By Michael Hurley, CBS Boston
BOSTON (CBS) — Enough is enough.
That has to be the mind-set and mentality of Tom Brady, the 41-year-old quarterback who’s dedicated his entire life to winning football games, after last weekend’s fiasco in South Florida. It was a game the Patriots should have won and basically won. Until they didn’t.
That game produced the fourth loss of the season for the Patriots. And four losses in a single season is about all that Tom Brady can stomach. He hasn’t lost more than four games in a single season since 2009, going almost an entire decade without having to feel the sting of a fifth regular-season loss. In his 16 seasons as a starting quarterback prior to 2018, he lost five games in a season just three times.
The idea of losing a fifth game now, at this age, must physically repulse him. The idea of losing to the Steelers, in Pittsburgh, must nauseate him.
We’re going to see the manifestation of those feelings come late Sunday afternoon. The game has all the makings of an all-time performance out of the greatest quarterback to ever play the sport.
Pittsburgh’s defense is not prepared.
For one, the Steelers’ defensive unit is never prepared for Tom Brady. By now you’ve certainly heard the numbers that Brady has posted against his chief AFC rival throughout his career. Whether it was Tim Lewis way back when, or Dick LeBeau for more than a decade, or Keith Butler over the past few seasons, no Pittsburgh defensive coordinator has been able to devise anything to slow down Brady. Condensing it down to just this current era of the Patriots roster, Brady has thrown 10 touchdowns and one interception while completing 73 percent of his passes for an average of 298 yards per game in his last four meetings with Pittsburgh. The Patriots won all four games, scoring an average of 30 points per game.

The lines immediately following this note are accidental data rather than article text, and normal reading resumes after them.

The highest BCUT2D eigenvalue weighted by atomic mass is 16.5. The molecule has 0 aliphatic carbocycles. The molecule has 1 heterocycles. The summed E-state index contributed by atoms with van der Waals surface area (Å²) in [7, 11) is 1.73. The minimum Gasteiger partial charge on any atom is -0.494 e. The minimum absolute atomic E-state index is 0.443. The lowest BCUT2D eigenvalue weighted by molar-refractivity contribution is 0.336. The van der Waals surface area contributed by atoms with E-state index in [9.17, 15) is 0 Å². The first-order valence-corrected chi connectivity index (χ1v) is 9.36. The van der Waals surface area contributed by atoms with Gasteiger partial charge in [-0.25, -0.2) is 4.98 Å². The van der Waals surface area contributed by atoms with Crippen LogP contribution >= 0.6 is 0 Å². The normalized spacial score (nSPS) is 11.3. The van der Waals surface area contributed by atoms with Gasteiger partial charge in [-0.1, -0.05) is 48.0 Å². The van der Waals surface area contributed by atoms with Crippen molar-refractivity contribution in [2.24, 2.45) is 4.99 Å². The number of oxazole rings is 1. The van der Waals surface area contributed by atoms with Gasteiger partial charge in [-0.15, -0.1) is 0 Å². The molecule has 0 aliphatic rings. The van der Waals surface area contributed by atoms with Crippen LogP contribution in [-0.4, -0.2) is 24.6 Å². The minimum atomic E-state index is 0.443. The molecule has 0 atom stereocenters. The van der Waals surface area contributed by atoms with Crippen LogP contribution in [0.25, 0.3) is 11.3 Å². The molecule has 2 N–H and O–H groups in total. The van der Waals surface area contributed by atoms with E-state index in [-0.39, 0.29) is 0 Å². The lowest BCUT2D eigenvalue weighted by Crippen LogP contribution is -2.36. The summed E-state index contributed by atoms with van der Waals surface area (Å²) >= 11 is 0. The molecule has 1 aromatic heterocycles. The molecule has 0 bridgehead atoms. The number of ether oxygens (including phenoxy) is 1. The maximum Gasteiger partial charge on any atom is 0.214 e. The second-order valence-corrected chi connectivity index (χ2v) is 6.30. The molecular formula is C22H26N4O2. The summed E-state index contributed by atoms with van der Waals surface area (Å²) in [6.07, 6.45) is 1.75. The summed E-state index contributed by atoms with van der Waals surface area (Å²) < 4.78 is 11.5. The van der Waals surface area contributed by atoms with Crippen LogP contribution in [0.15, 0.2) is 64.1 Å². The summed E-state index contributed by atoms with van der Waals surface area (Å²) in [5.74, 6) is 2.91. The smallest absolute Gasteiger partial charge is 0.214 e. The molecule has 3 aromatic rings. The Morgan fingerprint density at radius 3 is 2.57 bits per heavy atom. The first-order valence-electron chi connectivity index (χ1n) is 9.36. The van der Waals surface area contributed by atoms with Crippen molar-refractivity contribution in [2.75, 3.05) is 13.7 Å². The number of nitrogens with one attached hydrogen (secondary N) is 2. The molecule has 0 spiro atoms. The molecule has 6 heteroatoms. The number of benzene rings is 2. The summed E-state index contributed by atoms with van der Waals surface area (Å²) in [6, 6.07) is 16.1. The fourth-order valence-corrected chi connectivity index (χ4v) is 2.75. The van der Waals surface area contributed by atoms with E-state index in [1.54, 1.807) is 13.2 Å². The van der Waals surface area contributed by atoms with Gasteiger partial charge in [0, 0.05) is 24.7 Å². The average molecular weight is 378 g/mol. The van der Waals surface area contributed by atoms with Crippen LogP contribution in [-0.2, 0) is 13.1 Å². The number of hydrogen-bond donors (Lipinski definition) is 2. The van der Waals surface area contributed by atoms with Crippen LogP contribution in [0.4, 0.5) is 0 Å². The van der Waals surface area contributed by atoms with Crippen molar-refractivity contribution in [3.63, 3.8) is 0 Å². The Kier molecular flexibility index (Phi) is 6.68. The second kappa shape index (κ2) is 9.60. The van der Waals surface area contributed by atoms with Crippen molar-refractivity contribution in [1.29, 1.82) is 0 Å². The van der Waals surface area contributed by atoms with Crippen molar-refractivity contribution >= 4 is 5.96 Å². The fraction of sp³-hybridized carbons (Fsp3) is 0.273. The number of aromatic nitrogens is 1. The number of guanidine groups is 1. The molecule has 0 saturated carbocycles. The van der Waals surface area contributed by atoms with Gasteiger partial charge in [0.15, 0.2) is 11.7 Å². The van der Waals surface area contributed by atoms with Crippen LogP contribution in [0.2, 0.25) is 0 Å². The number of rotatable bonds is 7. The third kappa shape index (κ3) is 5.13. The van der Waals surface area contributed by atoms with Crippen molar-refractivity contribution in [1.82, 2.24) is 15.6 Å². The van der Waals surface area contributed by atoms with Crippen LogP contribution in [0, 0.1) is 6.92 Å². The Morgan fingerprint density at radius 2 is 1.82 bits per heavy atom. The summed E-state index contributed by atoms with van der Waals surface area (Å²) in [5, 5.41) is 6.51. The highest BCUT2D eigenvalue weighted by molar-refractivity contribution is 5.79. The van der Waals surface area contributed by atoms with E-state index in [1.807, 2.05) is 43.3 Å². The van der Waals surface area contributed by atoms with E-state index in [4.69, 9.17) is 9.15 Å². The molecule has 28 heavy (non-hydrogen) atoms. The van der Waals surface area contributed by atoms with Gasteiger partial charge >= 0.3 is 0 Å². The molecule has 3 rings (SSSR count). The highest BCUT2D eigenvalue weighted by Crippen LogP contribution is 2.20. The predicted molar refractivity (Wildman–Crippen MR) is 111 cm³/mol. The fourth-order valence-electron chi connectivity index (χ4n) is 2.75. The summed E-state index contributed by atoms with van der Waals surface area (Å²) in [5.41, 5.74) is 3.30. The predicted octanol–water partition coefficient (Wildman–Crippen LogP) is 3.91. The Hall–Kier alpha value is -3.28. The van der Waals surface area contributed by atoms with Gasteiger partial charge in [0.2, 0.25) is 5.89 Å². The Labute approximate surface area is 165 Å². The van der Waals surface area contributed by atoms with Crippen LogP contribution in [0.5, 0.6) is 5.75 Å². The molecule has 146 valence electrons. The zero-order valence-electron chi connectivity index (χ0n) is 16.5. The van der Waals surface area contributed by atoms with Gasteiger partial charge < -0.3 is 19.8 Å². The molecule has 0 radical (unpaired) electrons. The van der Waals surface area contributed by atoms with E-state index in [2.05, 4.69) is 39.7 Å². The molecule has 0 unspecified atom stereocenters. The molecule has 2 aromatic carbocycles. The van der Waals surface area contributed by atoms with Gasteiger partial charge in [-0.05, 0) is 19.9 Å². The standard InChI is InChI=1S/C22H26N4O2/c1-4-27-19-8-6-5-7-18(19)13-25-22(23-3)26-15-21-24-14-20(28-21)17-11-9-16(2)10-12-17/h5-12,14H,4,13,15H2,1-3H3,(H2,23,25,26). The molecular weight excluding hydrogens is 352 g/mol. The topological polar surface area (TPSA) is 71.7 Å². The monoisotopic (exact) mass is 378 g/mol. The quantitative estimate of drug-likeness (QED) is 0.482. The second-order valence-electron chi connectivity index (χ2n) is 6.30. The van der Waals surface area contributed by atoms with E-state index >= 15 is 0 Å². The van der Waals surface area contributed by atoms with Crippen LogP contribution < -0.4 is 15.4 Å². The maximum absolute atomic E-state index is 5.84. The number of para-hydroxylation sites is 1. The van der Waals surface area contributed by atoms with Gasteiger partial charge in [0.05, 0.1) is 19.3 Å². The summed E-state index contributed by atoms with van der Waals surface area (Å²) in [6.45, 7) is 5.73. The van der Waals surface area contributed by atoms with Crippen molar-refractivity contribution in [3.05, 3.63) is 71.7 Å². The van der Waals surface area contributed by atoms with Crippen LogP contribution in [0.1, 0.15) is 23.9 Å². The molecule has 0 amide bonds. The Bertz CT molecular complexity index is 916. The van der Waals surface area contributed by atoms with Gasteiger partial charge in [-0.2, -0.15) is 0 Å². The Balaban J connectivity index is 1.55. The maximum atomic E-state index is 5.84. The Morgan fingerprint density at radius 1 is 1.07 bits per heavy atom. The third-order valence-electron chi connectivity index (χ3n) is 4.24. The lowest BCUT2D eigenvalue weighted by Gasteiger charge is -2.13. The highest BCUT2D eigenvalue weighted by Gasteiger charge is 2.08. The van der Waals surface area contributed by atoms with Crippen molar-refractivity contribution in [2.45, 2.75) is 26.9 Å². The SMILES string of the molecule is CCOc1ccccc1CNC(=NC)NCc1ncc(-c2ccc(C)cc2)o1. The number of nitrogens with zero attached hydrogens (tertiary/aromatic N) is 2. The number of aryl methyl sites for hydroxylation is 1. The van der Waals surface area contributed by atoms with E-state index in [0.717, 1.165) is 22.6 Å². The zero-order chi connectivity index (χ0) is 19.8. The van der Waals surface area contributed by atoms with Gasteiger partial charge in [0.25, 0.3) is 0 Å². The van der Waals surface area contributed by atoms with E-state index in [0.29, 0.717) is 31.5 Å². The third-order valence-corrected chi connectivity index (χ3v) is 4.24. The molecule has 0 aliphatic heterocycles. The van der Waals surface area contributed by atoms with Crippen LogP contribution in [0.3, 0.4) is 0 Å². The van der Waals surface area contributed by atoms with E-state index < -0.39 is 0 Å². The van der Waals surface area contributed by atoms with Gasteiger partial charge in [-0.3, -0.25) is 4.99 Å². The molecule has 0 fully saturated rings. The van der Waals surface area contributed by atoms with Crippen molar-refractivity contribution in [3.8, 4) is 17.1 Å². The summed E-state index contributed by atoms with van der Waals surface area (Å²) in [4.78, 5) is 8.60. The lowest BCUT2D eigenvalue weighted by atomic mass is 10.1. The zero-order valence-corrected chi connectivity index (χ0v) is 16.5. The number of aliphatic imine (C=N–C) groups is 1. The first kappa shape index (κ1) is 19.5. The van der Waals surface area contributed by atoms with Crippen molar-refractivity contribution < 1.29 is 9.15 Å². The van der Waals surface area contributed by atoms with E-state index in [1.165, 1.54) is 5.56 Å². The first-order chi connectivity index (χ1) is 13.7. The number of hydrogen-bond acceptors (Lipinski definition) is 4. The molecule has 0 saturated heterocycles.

This year should be no different.
The Steelers’ pass defense has put up a lot of sacks this year. Forty-five to be precise, which is the second-most in the entire NFL. Pretty good.
But there’s this: The Steelers rank 24th in opponents’ passer rating at 97.8. They’re tied for having the second-fewest interceptions, with just six. They rank 21st in passing touchdowns allowed, with 21.
Now add this: In their 13 games, the Steelers have faced a top-10 quarterback just three times. One was Patrick Mahomes, who lit them up for five touchdowns, 326 yards, and no picks. Another was Philip Rivers, who threw for 299 yards, two touchdowns and no picks. Matt Ryan threw for 285 yards, one touchdowns, and no interceptions.
Here’s the who’s who of starting quarterbacks that the Steelers have had to face this year: Tyrod Taylor, Ryan Fitzpatrick, Joe Flacco (twice), Andy Dalton, Baker Mayfield, Cam Newton, Blake Bortles, Case Keenum and Derek Carr.
Here’s where those quarterbacks’ passer ratings rank, respectively, in the NFL: 32nd*, 28th, 23rd, 21st, 28th, 17th, 29th, 27th, 16th.
(*Taylor hasn’t played enough to officially qualify, but that’s where he would slide in.)
Those nine quarterbacks combined to throw 16 touchdowns and six interceptions in 10 games. (Three of those picks came from Fitzpatrick, with one each from Newton, Mayfield and Taylor.) Those nine quarterbacks have combined for a 91.5 passer rating. And that’s the group of bad quarterbacks.
The good quarterbacks — that is, Mahomes, Rivers and Ryan — have combined to throw eight touchdowns and zero picks against Pittsburgh. In those three games, the quarterbacks put forth a combined 126.7 passer rating. That’s a passer rating that would rank No. 1 in the NFL, six points better than NFL leader Drew Brees.